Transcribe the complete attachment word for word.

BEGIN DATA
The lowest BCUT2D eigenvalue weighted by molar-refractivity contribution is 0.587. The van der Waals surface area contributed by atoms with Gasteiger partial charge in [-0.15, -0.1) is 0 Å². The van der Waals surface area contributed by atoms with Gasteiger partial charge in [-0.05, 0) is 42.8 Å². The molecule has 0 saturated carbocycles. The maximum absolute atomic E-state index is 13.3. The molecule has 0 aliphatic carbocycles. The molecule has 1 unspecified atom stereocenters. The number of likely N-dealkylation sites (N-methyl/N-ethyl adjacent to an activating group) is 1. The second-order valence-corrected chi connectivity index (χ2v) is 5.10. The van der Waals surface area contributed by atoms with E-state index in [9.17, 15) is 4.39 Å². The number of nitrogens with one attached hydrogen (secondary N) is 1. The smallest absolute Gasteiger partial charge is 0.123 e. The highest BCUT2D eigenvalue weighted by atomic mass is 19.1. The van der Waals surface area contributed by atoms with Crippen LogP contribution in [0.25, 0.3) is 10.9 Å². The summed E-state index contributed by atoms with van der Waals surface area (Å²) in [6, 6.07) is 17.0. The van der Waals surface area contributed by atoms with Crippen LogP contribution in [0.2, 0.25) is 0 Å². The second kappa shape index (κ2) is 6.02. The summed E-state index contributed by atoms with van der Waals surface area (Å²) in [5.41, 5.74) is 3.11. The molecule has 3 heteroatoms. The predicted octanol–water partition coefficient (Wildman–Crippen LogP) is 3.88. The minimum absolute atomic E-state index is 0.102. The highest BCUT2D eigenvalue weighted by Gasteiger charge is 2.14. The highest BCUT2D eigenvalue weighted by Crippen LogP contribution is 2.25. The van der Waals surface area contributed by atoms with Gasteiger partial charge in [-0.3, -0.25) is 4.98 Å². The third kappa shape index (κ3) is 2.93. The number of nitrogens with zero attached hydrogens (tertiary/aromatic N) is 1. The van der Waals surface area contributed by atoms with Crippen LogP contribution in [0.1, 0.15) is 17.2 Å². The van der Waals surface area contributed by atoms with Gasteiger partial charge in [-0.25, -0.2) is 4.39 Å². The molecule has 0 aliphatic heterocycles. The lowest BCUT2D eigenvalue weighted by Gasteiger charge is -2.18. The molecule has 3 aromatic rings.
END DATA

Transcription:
The lowest BCUT2D eigenvalue weighted by molar-refractivity contribution is 0.587. The van der Waals surface area contributed by atoms with Gasteiger partial charge in [-0.15, -0.1) is 0 Å². The van der Waals surface area contributed by atoms with Gasteiger partial charge in [-0.05, 0) is 42.8 Å². The molecule has 0 saturated carbocycles. The maximum absolute atomic E-state index is 13.3. The molecule has 0 aliphatic carbocycles. The molecule has 1 unspecified atom stereocenters. The number of likely N-dealkylation sites (N-methyl/N-ethyl adjacent to an activating group) is 1. The second-order valence-corrected chi connectivity index (χ2v) is 5.10. The van der Waals surface area contributed by atoms with E-state index in [9.17, 15) is 4.39 Å². The number of nitrogens with one attached hydrogen (secondary N) is 1. The smallest absolute Gasteiger partial charge is 0.123 e. The highest BCUT2D eigenvalue weighted by atomic mass is 19.1. The van der Waals surface area contributed by atoms with Crippen LogP contribution in [0.25, 0.3) is 10.9 Å². The summed E-state index contributed by atoms with van der Waals surface area (Å²) in [6, 6.07) is 17.0. The van der Waals surface area contributed by atoms with Crippen LogP contribution in [0.2, 0.25) is 0 Å². The second kappa shape index (κ2) is 6.02. The summed E-state index contributed by atoms with van der Waals surface area (Å²) in [5.41, 5.74) is 3.11. The molecule has 3 heteroatoms. The predicted octanol–water partition coefficient (Wildman–Crippen LogP) is 3.88. The minimum absolute atomic E-state index is 0.102. The highest BCUT2D eigenvalue weighted by Gasteiger charge is 2.14. The highest BCUT2D eigenvalue weighted by Crippen LogP contribution is 2.25. The van der Waals surface area contributed by atoms with Gasteiger partial charge in [-0.3, -0.25) is 4.98 Å². The third kappa shape index (κ3) is 2.93. The number of nitrogens with zero attached hydrogens (tertiary/aromatic N) is 1. The van der Waals surface area contributed by atoms with Crippen LogP contribution in [0.1, 0.15) is 17.2 Å². The van der Waals surface area contributed by atoms with Gasteiger partial charge in [-0.25, -0.2) is 4.39 Å². The molecule has 0 aliphatic heterocycles. The lowest BCUT2D eigenvalue weighted by Gasteiger charge is -2.18. The molecule has 3 aromatic rings.